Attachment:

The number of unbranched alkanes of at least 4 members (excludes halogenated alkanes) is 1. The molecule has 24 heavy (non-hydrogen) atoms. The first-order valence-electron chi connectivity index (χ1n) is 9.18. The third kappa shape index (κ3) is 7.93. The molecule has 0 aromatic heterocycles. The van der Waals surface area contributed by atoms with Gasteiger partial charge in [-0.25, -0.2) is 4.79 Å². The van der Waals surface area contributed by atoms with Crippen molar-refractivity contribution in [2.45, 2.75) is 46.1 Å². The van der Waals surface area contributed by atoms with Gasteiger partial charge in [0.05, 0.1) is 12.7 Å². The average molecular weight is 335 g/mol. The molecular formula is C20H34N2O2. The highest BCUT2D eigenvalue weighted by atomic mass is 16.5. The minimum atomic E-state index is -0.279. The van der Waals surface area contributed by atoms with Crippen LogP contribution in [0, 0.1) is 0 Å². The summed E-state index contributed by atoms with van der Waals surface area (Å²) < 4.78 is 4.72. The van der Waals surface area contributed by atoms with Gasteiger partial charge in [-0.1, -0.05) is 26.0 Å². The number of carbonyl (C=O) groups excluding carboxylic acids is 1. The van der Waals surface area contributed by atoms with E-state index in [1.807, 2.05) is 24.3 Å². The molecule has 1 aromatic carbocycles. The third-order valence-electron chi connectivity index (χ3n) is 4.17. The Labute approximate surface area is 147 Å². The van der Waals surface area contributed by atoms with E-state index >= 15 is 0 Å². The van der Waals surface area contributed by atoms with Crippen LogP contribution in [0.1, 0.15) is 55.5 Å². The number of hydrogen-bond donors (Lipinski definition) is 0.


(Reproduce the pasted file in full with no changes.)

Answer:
The number of unbranched alkanes of at least 4 members (excludes halogenated alkanes) is 1. The molecule has 24 heavy (non-hydrogen) atoms. The first-order valence-electron chi connectivity index (χ1n) is 9.18. The third kappa shape index (κ3) is 7.93. The molecule has 0 aromatic heterocycles. The van der Waals surface area contributed by atoms with Gasteiger partial charge in [-0.25, -0.2) is 4.79 Å². The van der Waals surface area contributed by atoms with Crippen molar-refractivity contribution in [2.45, 2.75) is 46.1 Å². The van der Waals surface area contributed by atoms with Gasteiger partial charge in [0.05, 0.1) is 12.7 Å². The average molecular weight is 335 g/mol. The molecular formula is C20H34N2O2. The highest BCUT2D eigenvalue weighted by atomic mass is 16.5. The minimum atomic E-state index is -0.279. The van der Waals surface area contributed by atoms with Crippen LogP contribution in [0, 0.1) is 0 Å². The summed E-state index contributed by atoms with van der Waals surface area (Å²) < 4.78 is 4.72. The van der Waals surface area contributed by atoms with Gasteiger partial charge in [-0.1, -0.05) is 26.0 Å². The number of carbonyl (C=O) groups excluding carboxylic acids is 1. The van der Waals surface area contributed by atoms with E-state index in [1.807, 2.05) is 24.3 Å². The molecule has 1 aromatic carbocycles. The third-order valence-electron chi connectivity index (χ3n) is 4.17. The Labute approximate surface area is 147 Å². The van der Waals surface area contributed by atoms with E-state index >= 15 is 0 Å². The van der Waals surface area contributed by atoms with Crippen LogP contribution in [0.1, 0.15) is 55.5 Å². The number of hydrogen-bond donors (Lipinski definition) is 0.